‘Reportage Censored’ Exhibition featured in The Australian and The Daily Telegraph today…
Reportage asks the public, does you find this image suitable for public viewing?
In respect to the article and comments made by Sandra Chipchase CEO of Destination NSW
“All the images could be seen at various locations during Vivid, including Customs House, Ten by Eight Gallery and the Cleland Bond Building in The Rocks.”
This statement is false. Whilst some of the projection images of Raul Canibano Ercilla were on display in his exhibition at Customs House, none of the other images were on exhibition anywhere else during Vivid. 10×8 Gallery had other exhibitions not directly related to the Reportage Projections and Cleland Bond had a collective exhibition called ‘Home’ that also came under scrutiny due to two images containing slight nudity although it was a printed exhibition indoors.
Our purpose is to let these projections be seen, images and stories that were not seen elsewhere except on one evening at Customs House. An evening that Reportage had previously organised to screen a selection of the projections that had more explicit content.
When David Burnett’s show ‘The Presidents’ opened at The Australian Centre for Photography the ‘uncensored’ projections were placed in their foyer on a small screen with continuos playback as a show of support for the photographers and their work and they will remain there until the show finishes.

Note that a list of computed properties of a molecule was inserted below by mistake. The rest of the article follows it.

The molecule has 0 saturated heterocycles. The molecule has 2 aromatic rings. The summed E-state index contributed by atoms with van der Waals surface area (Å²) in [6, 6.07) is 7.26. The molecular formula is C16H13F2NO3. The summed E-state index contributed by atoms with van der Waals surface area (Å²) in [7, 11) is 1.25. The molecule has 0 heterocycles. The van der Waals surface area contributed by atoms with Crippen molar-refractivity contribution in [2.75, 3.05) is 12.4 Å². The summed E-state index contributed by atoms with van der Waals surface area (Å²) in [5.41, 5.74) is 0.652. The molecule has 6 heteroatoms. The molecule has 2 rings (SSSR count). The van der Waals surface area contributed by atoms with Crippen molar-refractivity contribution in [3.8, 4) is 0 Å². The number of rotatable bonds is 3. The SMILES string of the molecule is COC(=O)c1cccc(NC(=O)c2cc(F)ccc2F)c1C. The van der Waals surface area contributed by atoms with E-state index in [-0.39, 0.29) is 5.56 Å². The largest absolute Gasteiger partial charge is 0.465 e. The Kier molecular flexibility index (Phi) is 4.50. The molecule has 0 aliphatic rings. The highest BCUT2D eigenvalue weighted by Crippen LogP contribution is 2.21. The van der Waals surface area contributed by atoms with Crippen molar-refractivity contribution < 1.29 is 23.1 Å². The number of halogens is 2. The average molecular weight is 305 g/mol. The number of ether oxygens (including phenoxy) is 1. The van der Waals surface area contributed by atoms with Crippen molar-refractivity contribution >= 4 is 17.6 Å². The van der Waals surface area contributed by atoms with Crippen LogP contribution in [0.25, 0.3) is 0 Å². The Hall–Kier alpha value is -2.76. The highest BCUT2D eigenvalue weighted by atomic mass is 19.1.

You can read the article on The Australian here.
* Please note the image of Andrew Quilty’s ‘The view towards Melbourne from a ridge near Kingslake, 2009’ has been cropped in the article for some reason and is actually a panorama landscape.
Photo: Simona Ghizzoni/ Contrasto
Two years after the Israeli operation “Cast Lead” (2008-2009) the Gaza Strip was still living in a limbo, worsened by the closure of the borders and the following severe economical crisis along with the complete isolation of the population.
The ongoing condition of extreme instability is leading to an increase of psychological and physical affections. In this environment women and children are often paying the highest price: they cannot overcome the violence they experienced or saw in the war, perpetuated by the long-term conflict that still takes a heavy toll on the population.
When I met Jamila, she was 40. During the war she moved with her family to the nearest UNRWA School, a place supposed to be protected from the bombings. She was injured by a small rocket that hit her legs while on her way back home to get some baby-diapers she forgot when she fled.
She’s now permanently disabled and in need for constant treatment. When she talked to me, Jamila appeared totally overwhelmed by the idea of ‘not being a good mother’, because she was not self-efficient anymore.
Beit Lahyia. Gaza Strip. March 27, 2011